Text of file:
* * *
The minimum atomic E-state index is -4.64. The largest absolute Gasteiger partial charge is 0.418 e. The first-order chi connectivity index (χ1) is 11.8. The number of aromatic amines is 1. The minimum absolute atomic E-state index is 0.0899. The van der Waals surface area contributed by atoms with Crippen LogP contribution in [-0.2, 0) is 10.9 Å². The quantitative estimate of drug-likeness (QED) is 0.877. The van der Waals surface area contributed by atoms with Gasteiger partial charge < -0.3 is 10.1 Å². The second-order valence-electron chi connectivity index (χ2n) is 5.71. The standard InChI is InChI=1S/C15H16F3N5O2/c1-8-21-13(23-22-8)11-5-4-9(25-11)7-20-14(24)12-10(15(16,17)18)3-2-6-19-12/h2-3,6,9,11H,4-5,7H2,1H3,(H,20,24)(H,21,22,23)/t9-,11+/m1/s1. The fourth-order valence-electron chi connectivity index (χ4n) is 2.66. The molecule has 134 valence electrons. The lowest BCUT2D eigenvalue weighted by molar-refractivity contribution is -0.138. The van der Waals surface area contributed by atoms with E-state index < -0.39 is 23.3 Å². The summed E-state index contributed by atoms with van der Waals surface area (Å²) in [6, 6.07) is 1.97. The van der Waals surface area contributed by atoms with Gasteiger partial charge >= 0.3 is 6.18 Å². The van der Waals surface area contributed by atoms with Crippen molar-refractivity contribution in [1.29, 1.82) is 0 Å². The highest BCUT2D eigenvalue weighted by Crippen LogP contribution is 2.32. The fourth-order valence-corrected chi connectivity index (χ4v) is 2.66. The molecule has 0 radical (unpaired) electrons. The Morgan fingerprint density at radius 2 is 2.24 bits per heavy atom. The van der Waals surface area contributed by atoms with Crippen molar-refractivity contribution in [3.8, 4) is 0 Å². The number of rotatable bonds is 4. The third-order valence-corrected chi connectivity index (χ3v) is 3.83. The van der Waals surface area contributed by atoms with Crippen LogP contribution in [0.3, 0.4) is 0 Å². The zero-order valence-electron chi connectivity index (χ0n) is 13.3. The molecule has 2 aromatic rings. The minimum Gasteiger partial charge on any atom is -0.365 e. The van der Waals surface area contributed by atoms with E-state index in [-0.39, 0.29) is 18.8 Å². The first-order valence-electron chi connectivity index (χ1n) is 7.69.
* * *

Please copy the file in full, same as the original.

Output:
The minimum atomic E-state index is -4.64. The largest absolute Gasteiger partial charge is 0.418 e. The first-order chi connectivity index (χ1) is 11.8. The number of aromatic amines is 1. The minimum absolute atomic E-state index is 0.0899. The van der Waals surface area contributed by atoms with Crippen LogP contribution in [-0.2, 0) is 10.9 Å². The quantitative estimate of drug-likeness (QED) is 0.877. The van der Waals surface area contributed by atoms with Gasteiger partial charge < -0.3 is 10.1 Å². The second-order valence-electron chi connectivity index (χ2n) is 5.71. The standard InChI is InChI=1S/C15H16F3N5O2/c1-8-21-13(23-22-8)11-5-4-9(25-11)7-20-14(24)12-10(15(16,17)18)3-2-6-19-12/h2-3,6,9,11H,4-5,7H2,1H3,(H,20,24)(H,21,22,23)/t9-,11+/m1/s1. The fourth-order valence-electron chi connectivity index (χ4n) is 2.66. The molecule has 134 valence electrons. The lowest BCUT2D eigenvalue weighted by molar-refractivity contribution is -0.138. The van der Waals surface area contributed by atoms with E-state index < -0.39 is 23.3 Å². The summed E-state index contributed by atoms with van der Waals surface area (Å²) in [6, 6.07) is 1.97. The van der Waals surface area contributed by atoms with Gasteiger partial charge >= 0.3 is 6.18 Å². The van der Waals surface area contributed by atoms with Crippen molar-refractivity contribution in [1.29, 1.82) is 0 Å². The highest BCUT2D eigenvalue weighted by Crippen LogP contribution is 2.32. The fourth-order valence-corrected chi connectivity index (χ4v) is 2.66. The molecule has 0 radical (unpaired) electrons. The Morgan fingerprint density at radius 2 is 2.24 bits per heavy atom. The van der Waals surface area contributed by atoms with Crippen molar-refractivity contribution in [3.8, 4) is 0 Å². The number of rotatable bonds is 4. The third-order valence-corrected chi connectivity index (χ3v) is 3.83. The van der Waals surface area contributed by atoms with Crippen LogP contribution in [0.3, 0.4) is 0 Å². The zero-order valence-electron chi connectivity index (χ0n) is 13.3. The molecule has 2 aromatic rings. The minimum Gasteiger partial charge on any atom is -0.365 e. The van der Waals surface area contributed by atoms with E-state index in [-0.39, 0.29) is 18.8 Å². The first-order valence-electron chi connectivity index (χ1n) is 7.69.